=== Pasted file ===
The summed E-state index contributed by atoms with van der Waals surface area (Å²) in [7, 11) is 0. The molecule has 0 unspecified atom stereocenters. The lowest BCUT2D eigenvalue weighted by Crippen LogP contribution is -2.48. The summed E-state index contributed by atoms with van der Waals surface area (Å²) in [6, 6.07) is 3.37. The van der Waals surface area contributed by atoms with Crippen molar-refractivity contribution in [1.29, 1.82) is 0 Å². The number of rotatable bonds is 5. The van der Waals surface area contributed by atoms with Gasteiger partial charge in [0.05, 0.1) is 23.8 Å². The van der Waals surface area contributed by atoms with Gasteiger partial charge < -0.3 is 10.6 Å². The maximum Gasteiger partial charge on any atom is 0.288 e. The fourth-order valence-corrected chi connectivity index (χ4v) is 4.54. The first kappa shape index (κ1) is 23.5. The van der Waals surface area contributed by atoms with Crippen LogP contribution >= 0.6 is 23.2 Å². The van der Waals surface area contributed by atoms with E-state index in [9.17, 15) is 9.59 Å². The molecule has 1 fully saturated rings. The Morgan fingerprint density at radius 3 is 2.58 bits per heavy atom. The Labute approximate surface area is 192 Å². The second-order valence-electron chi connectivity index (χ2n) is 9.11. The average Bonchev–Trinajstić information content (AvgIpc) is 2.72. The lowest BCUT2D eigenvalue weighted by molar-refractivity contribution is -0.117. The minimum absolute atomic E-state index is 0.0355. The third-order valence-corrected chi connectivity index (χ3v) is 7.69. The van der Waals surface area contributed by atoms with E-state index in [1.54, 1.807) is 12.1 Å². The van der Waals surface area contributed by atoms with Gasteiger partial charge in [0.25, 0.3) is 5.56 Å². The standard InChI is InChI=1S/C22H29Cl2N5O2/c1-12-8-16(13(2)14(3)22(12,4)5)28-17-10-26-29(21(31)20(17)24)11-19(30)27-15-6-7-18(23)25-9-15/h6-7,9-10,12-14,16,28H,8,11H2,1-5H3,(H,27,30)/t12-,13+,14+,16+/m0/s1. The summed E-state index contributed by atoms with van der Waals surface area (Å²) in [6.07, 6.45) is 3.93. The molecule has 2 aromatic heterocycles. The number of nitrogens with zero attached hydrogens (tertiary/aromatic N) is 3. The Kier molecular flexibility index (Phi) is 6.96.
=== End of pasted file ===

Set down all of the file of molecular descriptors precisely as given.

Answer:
The summed E-state index contributed by atoms with van der Waals surface area (Å²) in [7, 11) is 0. The molecule has 0 unspecified atom stereocenters. The lowest BCUT2D eigenvalue weighted by Crippen LogP contribution is -2.48. The summed E-state index contributed by atoms with van der Waals surface area (Å²) in [6, 6.07) is 3.37. The van der Waals surface area contributed by atoms with Crippen molar-refractivity contribution in [1.29, 1.82) is 0 Å². The number of rotatable bonds is 5. The van der Waals surface area contributed by atoms with Gasteiger partial charge in [0.05, 0.1) is 23.8 Å². The van der Waals surface area contributed by atoms with Gasteiger partial charge < -0.3 is 10.6 Å². The maximum Gasteiger partial charge on any atom is 0.288 e. The fourth-order valence-corrected chi connectivity index (χ4v) is 4.54. The first kappa shape index (κ1) is 23.5. The van der Waals surface area contributed by atoms with Crippen LogP contribution >= 0.6 is 23.2 Å². The van der Waals surface area contributed by atoms with E-state index in [9.17, 15) is 9.59 Å². The molecule has 1 fully saturated rings. The Morgan fingerprint density at radius 3 is 2.58 bits per heavy atom. The Labute approximate surface area is 192 Å². The second-order valence-electron chi connectivity index (χ2n) is 9.11. The average Bonchev–Trinajstić information content (AvgIpc) is 2.72. The lowest BCUT2D eigenvalue weighted by molar-refractivity contribution is -0.117. The minimum absolute atomic E-state index is 0.0355. The third-order valence-corrected chi connectivity index (χ3v) is 7.69. The van der Waals surface area contributed by atoms with E-state index in [1.54, 1.807) is 12.1 Å². The van der Waals surface area contributed by atoms with Gasteiger partial charge in [0.25, 0.3) is 5.56 Å². The standard InChI is InChI=1S/C22H29Cl2N5O2/c1-12-8-16(13(2)14(3)22(12,4)5)28-17-10-26-29(21(31)20(17)24)11-19(30)27-15-6-7-18(23)25-9-15/h6-7,9-10,12-14,16,28H,8,11H2,1-5H3,(H,27,30)/t12-,13+,14+,16+/m0/s1. The summed E-state index contributed by atoms with van der Waals surface area (Å²) in [6.07, 6.45) is 3.93. The molecule has 2 aromatic heterocycles. The number of nitrogens with zero attached hydrogens (tertiary/aromatic N) is 3. The Kier molecular flexibility index (Phi) is 6.96.